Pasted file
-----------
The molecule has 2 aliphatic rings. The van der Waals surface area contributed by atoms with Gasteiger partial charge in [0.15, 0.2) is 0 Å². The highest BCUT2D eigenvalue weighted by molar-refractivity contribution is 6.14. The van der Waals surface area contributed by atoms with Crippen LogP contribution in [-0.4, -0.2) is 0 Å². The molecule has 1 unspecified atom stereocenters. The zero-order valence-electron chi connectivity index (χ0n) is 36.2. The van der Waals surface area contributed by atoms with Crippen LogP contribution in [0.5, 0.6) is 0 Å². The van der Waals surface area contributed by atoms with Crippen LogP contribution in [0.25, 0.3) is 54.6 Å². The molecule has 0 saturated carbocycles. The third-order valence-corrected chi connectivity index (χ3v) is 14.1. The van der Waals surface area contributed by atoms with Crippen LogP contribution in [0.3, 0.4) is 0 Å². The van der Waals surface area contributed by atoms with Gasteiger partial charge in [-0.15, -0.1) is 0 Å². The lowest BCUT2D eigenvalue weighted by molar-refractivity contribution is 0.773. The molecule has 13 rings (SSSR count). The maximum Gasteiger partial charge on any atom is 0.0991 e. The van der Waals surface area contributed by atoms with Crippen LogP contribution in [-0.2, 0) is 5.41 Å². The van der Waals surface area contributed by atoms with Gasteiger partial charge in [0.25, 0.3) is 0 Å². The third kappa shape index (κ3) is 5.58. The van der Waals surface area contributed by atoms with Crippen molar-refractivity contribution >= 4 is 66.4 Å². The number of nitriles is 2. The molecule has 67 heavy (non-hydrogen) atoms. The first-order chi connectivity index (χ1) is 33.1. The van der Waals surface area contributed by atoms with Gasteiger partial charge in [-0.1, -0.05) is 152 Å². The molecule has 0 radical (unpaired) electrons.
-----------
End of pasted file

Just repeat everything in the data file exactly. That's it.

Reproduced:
The molecule has 2 aliphatic rings. The van der Waals surface area contributed by atoms with Gasteiger partial charge in [0.15, 0.2) is 0 Å². The highest BCUT2D eigenvalue weighted by molar-refractivity contribution is 6.14. The van der Waals surface area contributed by atoms with Crippen LogP contribution in [-0.4, -0.2) is 0 Å². The molecule has 1 unspecified atom stereocenters. The zero-order valence-electron chi connectivity index (χ0n) is 36.2. The van der Waals surface area contributed by atoms with Crippen LogP contribution in [0.5, 0.6) is 0 Å². The van der Waals surface area contributed by atoms with Crippen LogP contribution in [0.25, 0.3) is 54.6 Å². The molecule has 0 saturated carbocycles. The third-order valence-corrected chi connectivity index (χ3v) is 14.1. The van der Waals surface area contributed by atoms with Crippen LogP contribution in [0.3, 0.4) is 0 Å². The van der Waals surface area contributed by atoms with Gasteiger partial charge in [-0.15, -0.1) is 0 Å². The lowest BCUT2D eigenvalue weighted by molar-refractivity contribution is 0.773. The molecule has 13 rings (SSSR count). The maximum Gasteiger partial charge on any atom is 0.0991 e. The van der Waals surface area contributed by atoms with Crippen LogP contribution in [-0.2, 0) is 5.41 Å². The van der Waals surface area contributed by atoms with Gasteiger partial charge in [0.25, 0.3) is 0 Å². The third kappa shape index (κ3) is 5.58. The van der Waals surface area contributed by atoms with Crippen molar-refractivity contribution >= 4 is 66.4 Å². The number of nitriles is 2. The molecule has 67 heavy (non-hydrogen) atoms. The first-order chi connectivity index (χ1) is 33.1. The van der Waals surface area contributed by atoms with Gasteiger partial charge in [-0.1, -0.05) is 152 Å². The molecule has 0 radical (unpaired) electrons.